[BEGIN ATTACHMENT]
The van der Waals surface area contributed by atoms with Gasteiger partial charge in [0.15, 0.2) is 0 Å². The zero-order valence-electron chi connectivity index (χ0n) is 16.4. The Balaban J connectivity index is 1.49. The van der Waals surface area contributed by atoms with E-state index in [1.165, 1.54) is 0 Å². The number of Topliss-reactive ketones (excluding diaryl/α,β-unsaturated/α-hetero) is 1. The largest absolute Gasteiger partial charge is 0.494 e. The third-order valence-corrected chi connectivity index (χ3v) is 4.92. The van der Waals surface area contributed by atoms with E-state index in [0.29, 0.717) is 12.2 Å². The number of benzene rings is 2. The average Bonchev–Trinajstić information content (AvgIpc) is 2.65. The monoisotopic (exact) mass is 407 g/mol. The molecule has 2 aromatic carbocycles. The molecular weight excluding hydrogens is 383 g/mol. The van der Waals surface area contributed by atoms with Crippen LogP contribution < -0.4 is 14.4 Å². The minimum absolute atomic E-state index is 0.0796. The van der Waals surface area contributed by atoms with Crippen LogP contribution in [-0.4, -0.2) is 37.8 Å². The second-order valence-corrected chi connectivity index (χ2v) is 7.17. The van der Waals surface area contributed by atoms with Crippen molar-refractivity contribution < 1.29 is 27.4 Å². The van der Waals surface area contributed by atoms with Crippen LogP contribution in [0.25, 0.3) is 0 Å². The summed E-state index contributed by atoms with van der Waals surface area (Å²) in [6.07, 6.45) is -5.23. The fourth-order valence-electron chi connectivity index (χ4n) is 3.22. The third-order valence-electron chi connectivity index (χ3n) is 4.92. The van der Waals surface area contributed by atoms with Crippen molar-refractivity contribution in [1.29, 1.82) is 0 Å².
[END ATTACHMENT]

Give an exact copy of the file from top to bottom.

The van der Waals surface area contributed by atoms with Gasteiger partial charge in [0.15, 0.2) is 0 Å². The zero-order valence-electron chi connectivity index (χ0n) is 16.4. The Balaban J connectivity index is 1.49. The van der Waals surface area contributed by atoms with E-state index in [1.165, 1.54) is 0 Å². The number of Topliss-reactive ketones (excluding diaryl/α,β-unsaturated/α-hetero) is 1. The largest absolute Gasteiger partial charge is 0.494 e. The third-order valence-corrected chi connectivity index (χ3v) is 4.92. The van der Waals surface area contributed by atoms with E-state index in [0.29, 0.717) is 12.2 Å². The number of benzene rings is 2. The average Bonchev–Trinajstić information content (AvgIpc) is 2.65. The monoisotopic (exact) mass is 407 g/mol. The molecule has 2 aromatic carbocycles. The molecular weight excluding hydrogens is 383 g/mol. The van der Waals surface area contributed by atoms with Crippen LogP contribution < -0.4 is 14.4 Å². The minimum absolute atomic E-state index is 0.0796. The van der Waals surface area contributed by atoms with Crippen LogP contribution in [-0.4, -0.2) is 37.8 Å². The second-order valence-corrected chi connectivity index (χ2v) is 7.17. The van der Waals surface area contributed by atoms with Crippen molar-refractivity contribution < 1.29 is 27.4 Å². The van der Waals surface area contributed by atoms with Crippen LogP contribution in [0.25, 0.3) is 0 Å². The summed E-state index contributed by atoms with van der Waals surface area (Å²) in [6.07, 6.45) is -5.23. The fourth-order valence-electron chi connectivity index (χ4n) is 3.22. The third-order valence-electron chi connectivity index (χ3n) is 4.92. The van der Waals surface area contributed by atoms with Crippen molar-refractivity contribution in [1.29, 1.82) is 0 Å².